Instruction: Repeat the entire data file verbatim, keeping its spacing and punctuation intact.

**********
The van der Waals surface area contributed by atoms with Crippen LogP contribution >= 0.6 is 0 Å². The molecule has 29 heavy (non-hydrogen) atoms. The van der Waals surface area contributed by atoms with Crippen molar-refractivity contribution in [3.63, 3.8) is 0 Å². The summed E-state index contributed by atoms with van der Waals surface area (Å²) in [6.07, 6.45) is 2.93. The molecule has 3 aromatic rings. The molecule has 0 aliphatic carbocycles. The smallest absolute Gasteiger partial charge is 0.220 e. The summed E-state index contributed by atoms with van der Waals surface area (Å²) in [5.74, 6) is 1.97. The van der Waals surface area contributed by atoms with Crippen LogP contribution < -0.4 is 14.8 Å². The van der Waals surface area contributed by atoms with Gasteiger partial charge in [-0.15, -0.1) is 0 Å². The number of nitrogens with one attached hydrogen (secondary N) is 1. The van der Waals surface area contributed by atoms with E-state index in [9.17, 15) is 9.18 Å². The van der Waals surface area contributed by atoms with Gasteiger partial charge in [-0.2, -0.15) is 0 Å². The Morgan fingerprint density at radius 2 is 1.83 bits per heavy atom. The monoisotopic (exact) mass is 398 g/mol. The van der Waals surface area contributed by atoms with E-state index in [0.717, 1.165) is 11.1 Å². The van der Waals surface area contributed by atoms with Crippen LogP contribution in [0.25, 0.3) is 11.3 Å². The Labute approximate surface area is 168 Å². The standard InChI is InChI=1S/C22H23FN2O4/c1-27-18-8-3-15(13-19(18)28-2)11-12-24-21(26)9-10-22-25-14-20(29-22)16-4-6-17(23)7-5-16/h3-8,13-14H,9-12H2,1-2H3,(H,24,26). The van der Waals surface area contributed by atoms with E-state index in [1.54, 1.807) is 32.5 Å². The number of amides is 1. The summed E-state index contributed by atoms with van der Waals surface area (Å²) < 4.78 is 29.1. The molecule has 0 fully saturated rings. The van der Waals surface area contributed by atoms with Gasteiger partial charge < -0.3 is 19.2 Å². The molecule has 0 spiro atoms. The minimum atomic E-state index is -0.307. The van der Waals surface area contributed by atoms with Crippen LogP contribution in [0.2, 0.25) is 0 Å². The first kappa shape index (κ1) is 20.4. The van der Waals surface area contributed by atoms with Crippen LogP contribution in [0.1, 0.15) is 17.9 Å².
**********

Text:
The van der Waals surface area contributed by atoms with Crippen LogP contribution >= 0.6 is 0 Å². The molecule has 29 heavy (non-hydrogen) atoms. The van der Waals surface area contributed by atoms with Crippen molar-refractivity contribution in [3.63, 3.8) is 0 Å². The summed E-state index contributed by atoms with van der Waals surface area (Å²) in [6.07, 6.45) is 2.93. The molecule has 3 aromatic rings. The molecule has 0 aliphatic carbocycles. The smallest absolute Gasteiger partial charge is 0.220 e. The summed E-state index contributed by atoms with van der Waals surface area (Å²) in [5.74, 6) is 1.97. The van der Waals surface area contributed by atoms with Crippen LogP contribution < -0.4 is 14.8 Å². The van der Waals surface area contributed by atoms with Gasteiger partial charge in [-0.15, -0.1) is 0 Å². The number of nitrogens with one attached hydrogen (secondary N) is 1. The van der Waals surface area contributed by atoms with E-state index in [9.17, 15) is 9.18 Å². The van der Waals surface area contributed by atoms with Gasteiger partial charge in [-0.2, -0.15) is 0 Å². The Morgan fingerprint density at radius 2 is 1.83 bits per heavy atom. The monoisotopic (exact) mass is 398 g/mol. The van der Waals surface area contributed by atoms with E-state index in [0.717, 1.165) is 11.1 Å². The van der Waals surface area contributed by atoms with Crippen LogP contribution in [0.25, 0.3) is 11.3 Å². The Labute approximate surface area is 168 Å². The standard InChI is InChI=1S/C22H23FN2O4/c1-27-18-8-3-15(13-19(18)28-2)11-12-24-21(26)9-10-22-25-14-20(29-22)16-4-6-17(23)7-5-16/h3-8,13-14H,9-12H2,1-2H3,(H,24,26). The van der Waals surface area contributed by atoms with E-state index in [1.54, 1.807) is 32.5 Å². The number of amides is 1. The summed E-state index contributed by atoms with van der Waals surface area (Å²) < 4.78 is 29.1. The molecule has 0 fully saturated rings. The van der Waals surface area contributed by atoms with Gasteiger partial charge < -0.3 is 19.2 Å². The molecule has 0 spiro atoms. The minimum atomic E-state index is -0.307. The van der Waals surface area contributed by atoms with Crippen LogP contribution in [0.2, 0.25) is 0 Å². The first kappa shape index (κ1) is 20.4. The van der Waals surface area contributed by atoms with Crippen LogP contribution in [0.1, 0.15) is 17.9 Å².